AIA/COTE Top Ten Green Projects
Ballard Branch Library and Neighborhood Service Center
(Ballard Library and Neighborhood Center)
|Photo credit: Nic Lehoux|
- Location: Seattle, WA
- Building type(s): Other, Library, Assembly
- New construction
- 33,200 ft2 (3,080 m2)
- Urban setting
- Completed May 2005
This project, the first major building designed within the new Ballard Municipal Master Plan Zone, consists of the 15,000 ft2 Ballard Library, a 3,600 ft2 neighborhood service center, and 18,000 ft2 of below-grade parking.
The new branch has self-checkout stations, 38 computers, a special area for teens, and a meeting room. The children's area in the building's prominent northwest corner overlooks the future municipal park space. Two study rooms provide space for tutoring and other activities, and a small conference room is available for meetings. A quiet room provides an alternative to the activity of the main reading room.
This project was chosen as an AIA Committee on the Environment Top Ten Green Project for 2006. It was submitted by Bohlin Cywinski Jackson, in Pittsburgh, Pennsylvania. Additional project team members are listed on the "Process" screen.
The Ballard Library and Neighborhood Service Center draws on this Seattle neighborhood's Scandinavian and maritime roots while focusing on the future of the community, composed of a young, diverse population.
The building presents a powerful civic face along a pedestrian corridor. The main entry is pulled back from the street, allowing for a deep front porch that joins the library and the service center under a large canopy. Grouped site furnishings encourage human interaction, reinforcing the civic nature of this sheltered space.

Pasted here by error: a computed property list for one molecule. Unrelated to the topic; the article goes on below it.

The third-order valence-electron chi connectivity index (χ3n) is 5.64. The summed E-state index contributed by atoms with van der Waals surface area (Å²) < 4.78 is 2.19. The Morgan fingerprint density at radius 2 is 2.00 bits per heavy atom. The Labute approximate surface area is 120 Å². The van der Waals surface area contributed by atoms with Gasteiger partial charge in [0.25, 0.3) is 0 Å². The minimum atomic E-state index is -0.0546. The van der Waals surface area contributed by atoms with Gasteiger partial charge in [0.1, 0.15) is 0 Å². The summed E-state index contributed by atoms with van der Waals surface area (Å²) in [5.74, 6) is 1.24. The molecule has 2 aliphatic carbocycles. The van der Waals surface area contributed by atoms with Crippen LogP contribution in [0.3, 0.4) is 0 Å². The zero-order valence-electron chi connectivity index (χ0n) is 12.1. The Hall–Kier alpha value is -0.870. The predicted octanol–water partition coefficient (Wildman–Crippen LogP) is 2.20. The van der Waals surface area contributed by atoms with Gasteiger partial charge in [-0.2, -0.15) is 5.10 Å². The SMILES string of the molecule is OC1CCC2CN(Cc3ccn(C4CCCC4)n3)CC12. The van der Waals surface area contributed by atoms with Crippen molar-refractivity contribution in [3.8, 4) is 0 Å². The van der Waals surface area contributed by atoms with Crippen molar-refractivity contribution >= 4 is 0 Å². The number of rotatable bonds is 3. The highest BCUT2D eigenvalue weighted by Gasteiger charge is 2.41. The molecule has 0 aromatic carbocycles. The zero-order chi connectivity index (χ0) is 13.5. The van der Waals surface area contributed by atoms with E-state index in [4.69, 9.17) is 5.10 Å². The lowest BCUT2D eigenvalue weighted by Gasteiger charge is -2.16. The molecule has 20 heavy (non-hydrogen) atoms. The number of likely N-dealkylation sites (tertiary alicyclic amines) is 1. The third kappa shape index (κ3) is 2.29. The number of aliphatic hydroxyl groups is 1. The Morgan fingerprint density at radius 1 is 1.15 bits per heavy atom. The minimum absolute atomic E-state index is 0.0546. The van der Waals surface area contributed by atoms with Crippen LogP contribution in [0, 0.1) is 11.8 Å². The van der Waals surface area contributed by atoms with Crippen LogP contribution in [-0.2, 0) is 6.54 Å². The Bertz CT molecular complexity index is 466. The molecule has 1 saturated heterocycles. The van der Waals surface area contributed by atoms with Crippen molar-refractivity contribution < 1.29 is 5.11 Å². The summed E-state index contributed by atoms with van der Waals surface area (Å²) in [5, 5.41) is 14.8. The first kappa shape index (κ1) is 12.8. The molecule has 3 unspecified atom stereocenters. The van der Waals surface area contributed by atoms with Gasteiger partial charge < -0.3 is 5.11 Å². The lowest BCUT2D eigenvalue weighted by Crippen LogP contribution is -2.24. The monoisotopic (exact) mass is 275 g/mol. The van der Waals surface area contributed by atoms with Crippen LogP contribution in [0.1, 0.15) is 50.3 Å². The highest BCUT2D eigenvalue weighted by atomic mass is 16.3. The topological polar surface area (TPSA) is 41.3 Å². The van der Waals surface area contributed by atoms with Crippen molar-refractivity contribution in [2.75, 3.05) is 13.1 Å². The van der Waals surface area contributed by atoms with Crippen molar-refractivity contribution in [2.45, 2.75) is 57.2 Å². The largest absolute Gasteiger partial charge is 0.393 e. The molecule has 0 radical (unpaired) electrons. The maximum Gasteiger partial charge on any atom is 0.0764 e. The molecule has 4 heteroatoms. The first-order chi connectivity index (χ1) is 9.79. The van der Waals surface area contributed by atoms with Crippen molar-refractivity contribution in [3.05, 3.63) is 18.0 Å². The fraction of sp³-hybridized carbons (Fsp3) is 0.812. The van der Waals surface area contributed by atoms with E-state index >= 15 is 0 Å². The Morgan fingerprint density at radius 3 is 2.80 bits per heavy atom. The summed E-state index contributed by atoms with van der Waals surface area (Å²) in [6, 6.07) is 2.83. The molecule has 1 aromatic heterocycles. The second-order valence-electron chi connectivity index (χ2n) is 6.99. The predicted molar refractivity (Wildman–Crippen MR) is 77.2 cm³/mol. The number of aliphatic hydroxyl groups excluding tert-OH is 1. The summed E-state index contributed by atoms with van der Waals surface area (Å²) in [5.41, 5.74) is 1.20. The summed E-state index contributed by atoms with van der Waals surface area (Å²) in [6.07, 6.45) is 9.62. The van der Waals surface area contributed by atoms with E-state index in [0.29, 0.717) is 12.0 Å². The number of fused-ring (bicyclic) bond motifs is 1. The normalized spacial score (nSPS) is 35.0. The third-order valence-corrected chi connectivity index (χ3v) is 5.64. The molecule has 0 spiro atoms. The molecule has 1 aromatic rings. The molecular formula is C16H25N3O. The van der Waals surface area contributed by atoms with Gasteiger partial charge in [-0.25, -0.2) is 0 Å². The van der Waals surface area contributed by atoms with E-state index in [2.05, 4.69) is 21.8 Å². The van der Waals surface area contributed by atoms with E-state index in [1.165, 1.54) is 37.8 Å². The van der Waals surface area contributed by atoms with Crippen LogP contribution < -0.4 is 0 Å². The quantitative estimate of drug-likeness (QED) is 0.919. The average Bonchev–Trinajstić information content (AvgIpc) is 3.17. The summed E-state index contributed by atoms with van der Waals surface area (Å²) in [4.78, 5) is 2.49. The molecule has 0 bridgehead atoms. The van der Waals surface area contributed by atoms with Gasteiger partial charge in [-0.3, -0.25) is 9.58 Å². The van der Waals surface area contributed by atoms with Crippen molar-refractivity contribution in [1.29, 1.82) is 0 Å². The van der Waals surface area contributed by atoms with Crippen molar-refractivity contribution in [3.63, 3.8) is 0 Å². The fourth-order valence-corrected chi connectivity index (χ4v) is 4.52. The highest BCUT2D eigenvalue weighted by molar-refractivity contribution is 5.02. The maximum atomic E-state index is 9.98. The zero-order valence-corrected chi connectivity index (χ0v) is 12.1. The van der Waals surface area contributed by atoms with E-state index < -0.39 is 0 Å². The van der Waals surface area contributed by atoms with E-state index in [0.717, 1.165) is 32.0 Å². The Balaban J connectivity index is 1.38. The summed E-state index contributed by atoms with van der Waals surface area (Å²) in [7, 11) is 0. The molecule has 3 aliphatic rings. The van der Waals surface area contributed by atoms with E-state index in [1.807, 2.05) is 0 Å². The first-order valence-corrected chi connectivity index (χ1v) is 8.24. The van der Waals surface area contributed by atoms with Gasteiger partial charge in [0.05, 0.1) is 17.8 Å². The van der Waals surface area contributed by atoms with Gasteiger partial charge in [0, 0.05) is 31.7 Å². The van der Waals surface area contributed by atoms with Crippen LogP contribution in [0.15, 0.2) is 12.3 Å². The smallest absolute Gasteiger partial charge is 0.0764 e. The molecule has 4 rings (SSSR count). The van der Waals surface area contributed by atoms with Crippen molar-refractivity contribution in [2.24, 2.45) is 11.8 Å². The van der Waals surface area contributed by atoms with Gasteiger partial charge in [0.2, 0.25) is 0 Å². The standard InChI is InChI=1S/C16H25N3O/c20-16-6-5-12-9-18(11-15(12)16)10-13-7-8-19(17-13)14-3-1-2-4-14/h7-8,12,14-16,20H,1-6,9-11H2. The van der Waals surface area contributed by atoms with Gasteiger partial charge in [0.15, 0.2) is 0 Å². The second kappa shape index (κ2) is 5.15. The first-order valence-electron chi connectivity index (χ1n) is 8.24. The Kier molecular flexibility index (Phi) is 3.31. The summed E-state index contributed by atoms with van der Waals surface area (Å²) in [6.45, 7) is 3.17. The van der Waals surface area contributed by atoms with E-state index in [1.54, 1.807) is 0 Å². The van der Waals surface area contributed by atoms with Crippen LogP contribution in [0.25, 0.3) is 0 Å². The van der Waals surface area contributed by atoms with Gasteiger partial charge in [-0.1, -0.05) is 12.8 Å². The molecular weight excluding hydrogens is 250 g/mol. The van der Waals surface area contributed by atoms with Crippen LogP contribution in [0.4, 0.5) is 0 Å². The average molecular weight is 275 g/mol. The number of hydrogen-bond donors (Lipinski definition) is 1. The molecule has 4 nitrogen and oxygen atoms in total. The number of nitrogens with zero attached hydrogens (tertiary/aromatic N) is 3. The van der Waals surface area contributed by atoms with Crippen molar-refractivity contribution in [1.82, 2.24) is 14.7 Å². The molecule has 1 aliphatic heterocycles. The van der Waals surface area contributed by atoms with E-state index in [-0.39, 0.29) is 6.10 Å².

The gently curving green roof absorbs water, reducing stormwater runoff. The periscope and observation deck invite visitors to engage in the roof's ecology above the street. Daylighting studies allowed the team to maximize the use of varying intensities of natural light, and metered, photovoltaic glass panels shade the Neighborhood Service Center lobby, demonstrating the effectiveness of photovoltaic technology in the Pacific Northwest.
The design team hoped to create a facility that would be a dynamic teaching tool for green design and environmental awareness. The project illustrates that green building is feasible within a modest budget and presents an ideal example of some of the benefits that can be realized when green design combines with extraordinary architecture.
Owner & Occupancy
- Owned and occupied by Seattle Public Library, Local government
- Typically occupied by 21 person, 52 hours per person per week; and 1,028 visitors per week, 4 hours per visitor per week
Integrated team, Design charrette, Simulation, Commissioning, Performance measurement and verification, Transportation benefits, Indigenous vegetation, Stormwater management, Efficient fixtures and appliances, Drought-tolerant landscaping, Lighting control and daylight harvesting, Efficient lighting, On-site renewable electricity, Daylighting